The Momster in Me

Say it Rah-shay By Jan 11, 2011 No Comments
Last week I had the opportunity to listen to an amazing interview on my NPR affiliate, WHYY, Robin Young from Here and Now interviewed psychiatrist Dr. Barbara Almond about Dr. Almond’s new book called The Monster Within: The Hidden Side Of Motherhood.
Good Golly Miss Molly!
I swear I could have written this book or at least served as material for several chapters! Washing up the dishes I hung on to every word thinking about just how this interview and book spoke to me. I felt myself getting weepy thinking of how someone, somewhere FINALLY heard the cry of women and whether or not Dr. Almond will ever know my feelings about that term MOTHERHOOD: ambivalent, conflicted, overjoyed and overwhelmed were being validated by a complete stranger.

When The Dad and I found out I was pregnant* we we overjoyed. There was a small sliver of me that felt totally overwhelmed and frightened but knew that there was no turning around. Once The Bee was born I was excited, ecstatic as I realized that there was a little person that I would nurture and care. Someone that I was going to help mold and shape to be a productive person. However many sleepless nights would find me near tears as I worried about this little person who was trusting me to take care of her. Buffy gave me a copy of a book of essays called Child of Mine and I read each essay voraciously devouring the words of these women who spoke honestly about how their lives had changed with the introduction of a child, someone who demanded all of their time and attention. The Bee was a relatively ‘easy’ baby but the sudden violent change in my life caused me to wonder if I was doing motherhood all wrong. Exhausted and hungry (cause God knows kids seem to sense when you are going to sit down for a hot meal) I worried that I was doing ‘being a mother’ wrong and reached out to family and friends. When I spoke to The Dad about these things but he would blow me off instructing me to get over myself and do what I had to do. My mom was equally unsympathetic. She would ply me with stories of having two babies at once and let me know that she was younger and did it so I should be happy with one and settle in. Friends were more empathetic, sharing their own tales of Mommy woes but no one seemed to share my fears.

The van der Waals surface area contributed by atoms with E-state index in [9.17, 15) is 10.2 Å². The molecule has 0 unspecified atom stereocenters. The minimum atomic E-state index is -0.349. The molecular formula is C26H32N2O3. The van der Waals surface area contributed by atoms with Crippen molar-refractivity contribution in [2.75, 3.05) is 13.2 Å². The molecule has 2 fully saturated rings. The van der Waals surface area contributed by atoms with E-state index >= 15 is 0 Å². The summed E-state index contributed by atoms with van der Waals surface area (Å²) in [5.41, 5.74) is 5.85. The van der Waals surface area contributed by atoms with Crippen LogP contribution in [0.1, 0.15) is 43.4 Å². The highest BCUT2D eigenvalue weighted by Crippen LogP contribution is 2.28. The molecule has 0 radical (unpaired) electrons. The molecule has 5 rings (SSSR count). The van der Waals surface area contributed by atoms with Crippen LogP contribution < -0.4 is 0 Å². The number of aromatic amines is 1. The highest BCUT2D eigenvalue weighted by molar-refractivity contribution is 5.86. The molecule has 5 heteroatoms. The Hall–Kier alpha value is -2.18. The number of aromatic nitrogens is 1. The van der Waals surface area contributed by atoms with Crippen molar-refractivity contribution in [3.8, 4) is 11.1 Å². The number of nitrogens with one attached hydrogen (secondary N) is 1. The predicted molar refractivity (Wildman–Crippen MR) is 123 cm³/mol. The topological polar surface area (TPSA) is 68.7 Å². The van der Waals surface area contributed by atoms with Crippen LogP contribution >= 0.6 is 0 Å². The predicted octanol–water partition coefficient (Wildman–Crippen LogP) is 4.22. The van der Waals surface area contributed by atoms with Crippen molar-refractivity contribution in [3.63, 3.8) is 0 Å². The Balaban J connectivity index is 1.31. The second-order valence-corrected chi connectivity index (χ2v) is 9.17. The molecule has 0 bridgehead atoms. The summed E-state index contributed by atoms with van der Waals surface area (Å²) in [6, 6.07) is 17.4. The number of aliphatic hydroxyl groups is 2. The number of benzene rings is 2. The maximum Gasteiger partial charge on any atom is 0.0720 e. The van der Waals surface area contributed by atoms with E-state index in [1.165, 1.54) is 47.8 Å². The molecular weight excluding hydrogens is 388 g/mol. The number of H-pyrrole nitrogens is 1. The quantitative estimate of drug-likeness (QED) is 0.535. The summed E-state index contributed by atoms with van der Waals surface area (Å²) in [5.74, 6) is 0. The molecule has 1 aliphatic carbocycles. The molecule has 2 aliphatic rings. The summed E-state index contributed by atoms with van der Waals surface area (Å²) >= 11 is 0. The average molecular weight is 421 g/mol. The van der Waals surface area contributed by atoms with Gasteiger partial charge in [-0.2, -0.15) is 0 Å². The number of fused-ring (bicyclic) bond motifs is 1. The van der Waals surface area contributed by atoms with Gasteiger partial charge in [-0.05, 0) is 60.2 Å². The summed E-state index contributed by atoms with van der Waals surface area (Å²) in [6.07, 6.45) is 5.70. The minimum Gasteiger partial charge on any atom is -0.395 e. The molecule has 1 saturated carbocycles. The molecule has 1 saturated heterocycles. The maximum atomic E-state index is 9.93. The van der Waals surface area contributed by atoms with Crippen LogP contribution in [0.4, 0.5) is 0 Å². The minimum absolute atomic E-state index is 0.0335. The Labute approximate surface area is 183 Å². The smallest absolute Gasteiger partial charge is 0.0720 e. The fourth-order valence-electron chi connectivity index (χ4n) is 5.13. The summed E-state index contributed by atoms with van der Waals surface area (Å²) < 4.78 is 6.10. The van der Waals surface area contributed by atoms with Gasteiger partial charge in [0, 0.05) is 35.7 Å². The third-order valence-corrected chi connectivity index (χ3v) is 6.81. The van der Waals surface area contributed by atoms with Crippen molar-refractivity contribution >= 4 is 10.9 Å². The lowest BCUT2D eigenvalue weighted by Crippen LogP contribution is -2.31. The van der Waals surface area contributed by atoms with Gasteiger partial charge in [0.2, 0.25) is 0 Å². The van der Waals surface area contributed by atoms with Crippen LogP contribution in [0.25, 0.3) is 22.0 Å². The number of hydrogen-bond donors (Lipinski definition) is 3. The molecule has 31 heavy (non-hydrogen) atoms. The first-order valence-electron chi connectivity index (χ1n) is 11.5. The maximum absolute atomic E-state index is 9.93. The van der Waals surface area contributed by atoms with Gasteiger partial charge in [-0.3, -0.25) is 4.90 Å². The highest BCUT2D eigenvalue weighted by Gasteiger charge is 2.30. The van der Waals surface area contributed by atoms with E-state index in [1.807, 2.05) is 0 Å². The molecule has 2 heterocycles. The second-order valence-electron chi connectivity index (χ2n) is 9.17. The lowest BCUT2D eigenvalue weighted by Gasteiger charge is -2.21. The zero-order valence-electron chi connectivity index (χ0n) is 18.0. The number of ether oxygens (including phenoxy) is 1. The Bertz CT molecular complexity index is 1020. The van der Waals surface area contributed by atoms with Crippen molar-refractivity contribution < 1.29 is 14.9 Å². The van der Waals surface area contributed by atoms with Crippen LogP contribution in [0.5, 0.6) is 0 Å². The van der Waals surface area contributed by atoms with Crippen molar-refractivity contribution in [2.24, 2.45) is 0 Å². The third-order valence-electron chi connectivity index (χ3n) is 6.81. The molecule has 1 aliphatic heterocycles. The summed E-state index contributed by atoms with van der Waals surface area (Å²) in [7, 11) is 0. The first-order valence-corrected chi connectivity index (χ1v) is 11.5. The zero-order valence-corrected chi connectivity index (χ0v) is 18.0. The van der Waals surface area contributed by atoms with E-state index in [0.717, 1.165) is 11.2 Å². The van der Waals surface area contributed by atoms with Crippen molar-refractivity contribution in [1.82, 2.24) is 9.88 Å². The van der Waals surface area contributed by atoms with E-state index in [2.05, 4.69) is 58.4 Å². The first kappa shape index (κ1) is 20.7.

Feeling guilty (shocker!) that I dared feel this way I threw myself into making myself uber mom. I pushed any feelings about me aside and concentrated all on The Bee**. The Bee was my partner as we traveled the world around, we visited museums, libraries and other places to make sure she was enriched and immersed. I scoured thrift shops and consignment stores so that I could get books to fill her book shelves. Anything to counter any negative motherhood feelings that I had. So years later, thinking I had made peace with motherhood and that I had found a balance I held my breath while I listened to Dr. Almond calmly but confidently tell Robin that yes indeed, mothers feel conflicted, it’s normal and SHOULD be expressed and that these thoughts would not make me a bad mother.

Jokingly I always bitch that babies don’t come with an instruction booklet stapled to their butts and the books that are there to help do nothing but make women feel insecure. Well at least they made me feel insecure. It wasn’t until my library gig that a mom told me that motherhood was a hard job and that it does indeed suck at times. How I handled the feelings that I had was what helped me survive.


I’m waiting for my book to arrive so that I can actually read more of Dr. Almonds findings and I encourage anyone who is a mother to listen to the interview. Ten minutes can possibly change your perspective It changed mine.

Loving my kid while wanting to chin check her at times,
* I refuse to say that ‘We got pregnant’ as i was the one who got sick.
**This lasted for a while but eventually I found a balance


I am mom, daughter, sister, yarn lover, word lover, crazy cat lady and library chick. Find me with book or with hook and a hot cuppa.

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